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FRANCESCO BRENTI

examined thoroughly in this work. However, as we will show, these already provide suf-

ficiently powerful tools to solve a vast number of combinatorial problems that had so far

resisted solution by other techniques.

The organization of the paper is as follows. In Chapter 1 we present, as a combinatorial

motivation, a remarkable and still open unimodality conjecture due to R. Stanley. It was

the study of this problem that originally led the author to the consideration of linear trans-

formations that preserve the P F property of a sequence. In Chapters 2, 3 and 4 we study

in detail several linear transformations that are often used in mathematics, and especially

in combinatorics, and their effect on Polya frequency sequences. These chapters form the

theoretical core of the paper and can be read independently from the other chapters by the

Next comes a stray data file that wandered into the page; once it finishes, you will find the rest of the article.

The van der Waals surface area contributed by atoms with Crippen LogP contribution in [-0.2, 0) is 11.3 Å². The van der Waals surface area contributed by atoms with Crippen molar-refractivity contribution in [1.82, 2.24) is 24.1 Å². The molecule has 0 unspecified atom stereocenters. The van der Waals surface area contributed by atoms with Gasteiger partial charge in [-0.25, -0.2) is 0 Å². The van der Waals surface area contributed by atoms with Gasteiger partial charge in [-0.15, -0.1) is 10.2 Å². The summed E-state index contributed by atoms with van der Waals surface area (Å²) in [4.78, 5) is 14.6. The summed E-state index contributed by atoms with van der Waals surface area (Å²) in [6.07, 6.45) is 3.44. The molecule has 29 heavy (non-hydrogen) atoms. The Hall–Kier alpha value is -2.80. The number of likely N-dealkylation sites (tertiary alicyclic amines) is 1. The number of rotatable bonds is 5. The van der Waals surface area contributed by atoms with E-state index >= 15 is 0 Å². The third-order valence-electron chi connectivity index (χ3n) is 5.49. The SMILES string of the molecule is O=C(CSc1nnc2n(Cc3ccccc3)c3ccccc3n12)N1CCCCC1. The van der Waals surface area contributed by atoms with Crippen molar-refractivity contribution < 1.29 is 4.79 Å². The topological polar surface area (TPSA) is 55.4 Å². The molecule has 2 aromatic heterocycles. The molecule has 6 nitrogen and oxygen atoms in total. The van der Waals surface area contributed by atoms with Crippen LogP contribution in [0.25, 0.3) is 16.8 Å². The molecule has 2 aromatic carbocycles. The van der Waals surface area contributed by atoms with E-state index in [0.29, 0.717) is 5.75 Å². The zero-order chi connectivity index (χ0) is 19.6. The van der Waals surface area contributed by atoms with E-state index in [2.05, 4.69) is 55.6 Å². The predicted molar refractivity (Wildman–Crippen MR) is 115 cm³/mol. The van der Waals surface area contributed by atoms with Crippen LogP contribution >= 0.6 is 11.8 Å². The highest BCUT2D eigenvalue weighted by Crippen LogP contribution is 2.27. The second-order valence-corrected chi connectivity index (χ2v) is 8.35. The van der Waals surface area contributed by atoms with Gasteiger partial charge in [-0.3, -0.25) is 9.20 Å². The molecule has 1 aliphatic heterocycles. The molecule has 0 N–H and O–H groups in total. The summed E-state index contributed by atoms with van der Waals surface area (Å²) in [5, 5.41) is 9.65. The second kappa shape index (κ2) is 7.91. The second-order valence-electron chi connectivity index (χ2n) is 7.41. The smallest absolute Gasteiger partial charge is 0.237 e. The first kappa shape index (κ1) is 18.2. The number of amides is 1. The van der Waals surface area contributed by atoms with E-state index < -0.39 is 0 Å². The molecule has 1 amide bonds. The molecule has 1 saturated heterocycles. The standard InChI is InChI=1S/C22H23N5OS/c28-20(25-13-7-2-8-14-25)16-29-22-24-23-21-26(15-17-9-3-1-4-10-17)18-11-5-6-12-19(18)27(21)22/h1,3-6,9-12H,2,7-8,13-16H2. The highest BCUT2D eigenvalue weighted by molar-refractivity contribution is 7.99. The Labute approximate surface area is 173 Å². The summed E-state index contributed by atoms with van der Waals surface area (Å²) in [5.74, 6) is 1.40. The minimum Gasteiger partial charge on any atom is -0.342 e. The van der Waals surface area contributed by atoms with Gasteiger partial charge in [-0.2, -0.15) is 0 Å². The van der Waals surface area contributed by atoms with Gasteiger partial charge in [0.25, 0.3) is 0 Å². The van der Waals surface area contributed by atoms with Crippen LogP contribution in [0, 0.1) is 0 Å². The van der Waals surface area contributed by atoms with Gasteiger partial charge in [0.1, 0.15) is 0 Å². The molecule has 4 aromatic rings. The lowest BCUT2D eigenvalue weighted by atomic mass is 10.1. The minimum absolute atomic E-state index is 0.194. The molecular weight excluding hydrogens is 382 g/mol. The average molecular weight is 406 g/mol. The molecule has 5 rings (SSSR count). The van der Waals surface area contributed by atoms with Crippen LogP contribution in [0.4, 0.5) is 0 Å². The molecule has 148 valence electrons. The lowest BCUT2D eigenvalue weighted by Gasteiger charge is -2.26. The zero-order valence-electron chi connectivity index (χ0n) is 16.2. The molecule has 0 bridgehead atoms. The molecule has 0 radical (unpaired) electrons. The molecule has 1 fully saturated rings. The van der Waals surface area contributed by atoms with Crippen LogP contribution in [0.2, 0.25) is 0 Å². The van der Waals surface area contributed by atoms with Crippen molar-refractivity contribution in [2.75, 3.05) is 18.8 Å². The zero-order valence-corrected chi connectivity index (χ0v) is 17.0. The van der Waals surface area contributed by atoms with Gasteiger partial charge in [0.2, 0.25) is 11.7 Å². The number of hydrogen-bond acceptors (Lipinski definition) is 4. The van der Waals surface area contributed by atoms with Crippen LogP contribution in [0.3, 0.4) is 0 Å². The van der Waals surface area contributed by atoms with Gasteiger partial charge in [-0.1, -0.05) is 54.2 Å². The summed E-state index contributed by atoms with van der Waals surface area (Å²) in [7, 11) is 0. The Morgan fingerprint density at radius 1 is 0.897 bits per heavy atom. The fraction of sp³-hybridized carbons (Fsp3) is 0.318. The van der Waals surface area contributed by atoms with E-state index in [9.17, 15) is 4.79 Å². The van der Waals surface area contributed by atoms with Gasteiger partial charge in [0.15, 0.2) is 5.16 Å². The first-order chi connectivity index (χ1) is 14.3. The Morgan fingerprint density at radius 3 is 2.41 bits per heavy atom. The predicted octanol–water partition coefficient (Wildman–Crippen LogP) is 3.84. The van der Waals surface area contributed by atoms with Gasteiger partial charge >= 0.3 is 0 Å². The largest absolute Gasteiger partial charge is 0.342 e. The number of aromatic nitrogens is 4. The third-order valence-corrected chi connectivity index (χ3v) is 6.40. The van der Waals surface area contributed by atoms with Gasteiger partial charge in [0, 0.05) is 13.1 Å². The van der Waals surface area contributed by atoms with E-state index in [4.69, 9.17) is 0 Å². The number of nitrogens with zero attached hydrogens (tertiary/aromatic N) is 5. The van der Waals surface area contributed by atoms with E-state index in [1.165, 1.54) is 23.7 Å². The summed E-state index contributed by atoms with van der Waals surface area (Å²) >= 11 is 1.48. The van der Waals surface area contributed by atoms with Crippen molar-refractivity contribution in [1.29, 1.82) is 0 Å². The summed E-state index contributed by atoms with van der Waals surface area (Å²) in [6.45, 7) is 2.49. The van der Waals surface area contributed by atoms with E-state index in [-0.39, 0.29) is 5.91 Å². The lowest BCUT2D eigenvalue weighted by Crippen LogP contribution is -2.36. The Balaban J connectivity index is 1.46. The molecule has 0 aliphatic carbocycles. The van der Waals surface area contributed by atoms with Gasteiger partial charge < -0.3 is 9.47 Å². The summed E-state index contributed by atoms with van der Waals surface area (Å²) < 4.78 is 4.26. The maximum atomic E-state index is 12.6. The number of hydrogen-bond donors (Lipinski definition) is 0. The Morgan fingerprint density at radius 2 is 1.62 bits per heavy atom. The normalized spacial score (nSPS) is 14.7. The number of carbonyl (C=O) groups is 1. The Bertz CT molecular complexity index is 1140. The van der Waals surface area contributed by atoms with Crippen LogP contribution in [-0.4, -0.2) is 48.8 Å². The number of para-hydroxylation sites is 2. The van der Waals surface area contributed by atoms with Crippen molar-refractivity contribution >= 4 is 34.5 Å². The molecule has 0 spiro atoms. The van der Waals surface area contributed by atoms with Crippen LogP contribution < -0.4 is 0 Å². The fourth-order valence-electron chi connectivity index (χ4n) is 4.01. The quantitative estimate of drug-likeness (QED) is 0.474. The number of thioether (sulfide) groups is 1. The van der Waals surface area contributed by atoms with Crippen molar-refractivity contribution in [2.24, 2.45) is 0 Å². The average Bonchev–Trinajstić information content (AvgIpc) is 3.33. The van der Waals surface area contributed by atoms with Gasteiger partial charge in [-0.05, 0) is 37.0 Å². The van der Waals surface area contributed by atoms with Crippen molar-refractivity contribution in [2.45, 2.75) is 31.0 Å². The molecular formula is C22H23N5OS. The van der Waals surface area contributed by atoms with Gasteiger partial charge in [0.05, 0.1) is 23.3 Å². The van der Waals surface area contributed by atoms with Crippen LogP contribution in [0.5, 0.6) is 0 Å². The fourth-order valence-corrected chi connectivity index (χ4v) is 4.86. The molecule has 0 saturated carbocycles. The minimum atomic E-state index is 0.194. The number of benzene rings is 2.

reader uninterested in their combinatorial applications. They also contain many open prob-

lems and conjectures. In Chapters 5, 6 and 7 the theoretical "machinery" developed in the

preceding three chapters is applied to several combinatorial situations. More precisely, in

Chapter 5 we verify the conjecture presented in Chapter 1 in several remarkable cases, thus

also providing, in particular, a proof of another conjecture by R. Stanley. Chapter 6 is, in-

stead, devoted to other applications to enumerative combinatorics, these include applications

to plane partitions, zeta polynomials of partially ordered sets, colorings of graphs, functions

of a finite set into itself, associated Lah numbers, Stirling permutations and polynomials,

Ward and Jordan numbers. Finally, in Chapter 7, we show that the problem presented in

Chapter 1 is actually only a special case of a more general problem that can be studied with

the techniques developed in Chapters 2, 3 and 4 and that is also connected to the theory of

symmetric functions.